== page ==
The dealer groups outspent the factory in the first quarter of 1996, $47 million vs. $42 million, according to Competitive Media Reporting. Second-quarter figures aren't available, but the division earlier confirmed it was trimming second-quarter broadcast and print advertising slightly to cut costs (AA, May 5).
Several Ford dealers said the dealer groups spent more than Ford Division in the second quarter.
"It is a change from what we've seen in the past," said a Ford dealer in the Southwest. "It's clearly Ford's strategy to work more through their dealer ad associations."
The move has given Ford's 63 dealer groups more control over their regions' advertising. That allows for faster responses to regional market conditions, dealers said.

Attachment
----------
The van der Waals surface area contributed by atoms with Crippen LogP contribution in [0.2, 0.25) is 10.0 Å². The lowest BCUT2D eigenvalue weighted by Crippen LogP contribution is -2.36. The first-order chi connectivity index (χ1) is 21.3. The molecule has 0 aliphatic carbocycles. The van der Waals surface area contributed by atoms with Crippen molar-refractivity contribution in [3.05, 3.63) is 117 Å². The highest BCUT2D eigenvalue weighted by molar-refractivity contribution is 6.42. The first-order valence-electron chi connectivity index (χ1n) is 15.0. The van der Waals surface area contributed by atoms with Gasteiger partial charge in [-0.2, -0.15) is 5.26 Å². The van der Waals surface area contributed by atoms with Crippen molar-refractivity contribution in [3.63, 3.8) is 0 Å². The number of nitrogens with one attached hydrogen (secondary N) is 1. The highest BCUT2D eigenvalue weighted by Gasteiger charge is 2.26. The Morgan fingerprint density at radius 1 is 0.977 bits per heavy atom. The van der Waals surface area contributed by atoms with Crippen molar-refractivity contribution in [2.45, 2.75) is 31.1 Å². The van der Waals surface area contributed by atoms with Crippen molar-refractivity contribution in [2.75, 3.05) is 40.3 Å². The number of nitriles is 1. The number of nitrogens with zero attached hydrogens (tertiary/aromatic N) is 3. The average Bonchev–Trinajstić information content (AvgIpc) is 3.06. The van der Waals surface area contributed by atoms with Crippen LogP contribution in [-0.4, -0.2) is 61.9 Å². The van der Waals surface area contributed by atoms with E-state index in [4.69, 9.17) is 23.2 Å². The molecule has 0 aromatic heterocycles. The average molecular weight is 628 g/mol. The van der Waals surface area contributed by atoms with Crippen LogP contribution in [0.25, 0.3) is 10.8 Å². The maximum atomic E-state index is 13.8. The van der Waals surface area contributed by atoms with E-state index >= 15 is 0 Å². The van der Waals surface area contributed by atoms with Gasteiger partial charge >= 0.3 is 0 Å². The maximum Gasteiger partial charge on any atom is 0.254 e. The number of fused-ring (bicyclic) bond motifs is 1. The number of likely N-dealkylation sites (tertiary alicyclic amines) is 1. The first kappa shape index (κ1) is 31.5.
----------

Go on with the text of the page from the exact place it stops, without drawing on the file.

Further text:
It's unusual for dealer associations to spend more than the factory. A random CMR check of other brands, including Chevrolet, Jeep and Dodge, shows those nameplates outspent their dealer groups in the first quarter.
An exception is General Motors Corp.'s GMC brand. GMC spent $7 million in the first quarter and the dealer groups $12 million-a continuation of last year, when GMC spent $48 million vs. the dealer groups' $69 million, according to CMR.
PLAN WORKS IN NEW ENGLAND
Ford dealer groups in New England are doing more TV advertising than a year ago and the push is working, said a dealer there. He likes the new pattern because different regions have different needs.
"Trucks with four-wheel drive are more popular here in the winter, but in the South you don't have to advertise that," he said.
If a vehicle isn't selling well in certain regions, the dealer groups can create special campaigns.
"We have a lot of different models and some lines have to suffer," the Southwest Ford dealer said. "When's the last time you saw a Thunderbird or Aerostar ad?"